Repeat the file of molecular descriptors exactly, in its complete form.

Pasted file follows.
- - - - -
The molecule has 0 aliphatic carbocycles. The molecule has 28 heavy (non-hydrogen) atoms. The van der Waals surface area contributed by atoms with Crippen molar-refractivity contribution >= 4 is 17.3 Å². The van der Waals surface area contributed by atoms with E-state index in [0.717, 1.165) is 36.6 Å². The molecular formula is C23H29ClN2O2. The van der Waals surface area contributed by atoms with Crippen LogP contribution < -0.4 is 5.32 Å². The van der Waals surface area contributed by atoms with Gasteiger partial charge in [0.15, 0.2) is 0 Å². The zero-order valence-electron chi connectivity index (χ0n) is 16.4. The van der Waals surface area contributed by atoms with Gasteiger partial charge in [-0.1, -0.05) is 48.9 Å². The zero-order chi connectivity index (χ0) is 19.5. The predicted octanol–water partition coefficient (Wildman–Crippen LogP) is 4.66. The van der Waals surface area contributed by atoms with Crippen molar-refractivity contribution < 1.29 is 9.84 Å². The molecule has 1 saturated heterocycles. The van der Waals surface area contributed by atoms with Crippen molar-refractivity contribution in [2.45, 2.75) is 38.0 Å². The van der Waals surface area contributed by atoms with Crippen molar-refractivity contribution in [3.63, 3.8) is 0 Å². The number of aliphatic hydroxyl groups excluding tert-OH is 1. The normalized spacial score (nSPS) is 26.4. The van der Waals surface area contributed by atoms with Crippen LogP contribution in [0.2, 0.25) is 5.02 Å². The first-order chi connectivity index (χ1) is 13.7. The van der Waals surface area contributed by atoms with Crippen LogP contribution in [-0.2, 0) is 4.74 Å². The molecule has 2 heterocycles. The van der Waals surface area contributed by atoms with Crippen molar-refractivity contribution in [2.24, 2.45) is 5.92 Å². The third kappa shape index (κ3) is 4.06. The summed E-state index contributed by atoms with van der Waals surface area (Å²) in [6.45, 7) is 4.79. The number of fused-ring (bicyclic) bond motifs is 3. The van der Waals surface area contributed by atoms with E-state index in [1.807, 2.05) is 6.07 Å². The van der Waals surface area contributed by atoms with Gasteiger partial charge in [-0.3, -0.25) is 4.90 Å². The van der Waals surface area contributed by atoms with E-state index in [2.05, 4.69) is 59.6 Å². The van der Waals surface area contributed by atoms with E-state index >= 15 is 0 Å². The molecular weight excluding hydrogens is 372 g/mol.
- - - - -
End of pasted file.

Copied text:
The molecule has 0 aliphatic carbocycles. The molecule has 28 heavy (non-hydrogen) atoms. The van der Waals surface area contributed by atoms with Crippen molar-refractivity contribution >= 4 is 17.3 Å². The van der Waals surface area contributed by atoms with E-state index in [0.717, 1.165) is 36.6 Å². The molecular formula is C23H29ClN2O2. The van der Waals surface area contributed by atoms with Crippen LogP contribution < -0.4 is 5.32 Å². The van der Waals surface area contributed by atoms with Gasteiger partial charge in [0.15, 0.2) is 0 Å². The zero-order valence-electron chi connectivity index (χ0n) is 16.4. The van der Waals surface area contributed by atoms with Gasteiger partial charge in [-0.1, -0.05) is 48.9 Å². The zero-order chi connectivity index (χ0) is 19.5. The predicted octanol–water partition coefficient (Wildman–Crippen LogP) is 4.66. The van der Waals surface area contributed by atoms with Crippen molar-refractivity contribution < 1.29 is 9.84 Å². The molecule has 1 saturated heterocycles. The van der Waals surface area contributed by atoms with Crippen molar-refractivity contribution in [2.45, 2.75) is 38.0 Å². The van der Waals surface area contributed by atoms with Crippen molar-refractivity contribution in [3.63, 3.8) is 0 Å². The number of aliphatic hydroxyl groups excluding tert-OH is 1. The normalized spacial score (nSPS) is 26.4. The van der Waals surface area contributed by atoms with Crippen LogP contribution in [0.2, 0.25) is 5.02 Å². The first-order chi connectivity index (χ1) is 13.7. The van der Waals surface area contributed by atoms with Crippen LogP contribution in [-0.2, 0) is 4.74 Å². The molecule has 2 heterocycles. The van der Waals surface area contributed by atoms with Crippen molar-refractivity contribution in [2.24, 2.45) is 5.92 Å². The third kappa shape index (κ3) is 4.06. The summed E-state index contributed by atoms with van der Waals surface area (Å²) in [6.45, 7) is 4.79. The number of fused-ring (bicyclic) bond motifs is 3. The van der Waals surface area contributed by atoms with E-state index in [1.807, 2.05) is 6.07 Å². The van der Waals surface area contributed by atoms with Gasteiger partial charge in [-0.3, -0.25) is 4.90 Å². The van der Waals surface area contributed by atoms with E-state index in [2.05, 4.69) is 59.6 Å². The van der Waals surface area contributed by atoms with E-state index >= 15 is 0 Å². The molecular weight excluding hydrogens is 372 g/mol.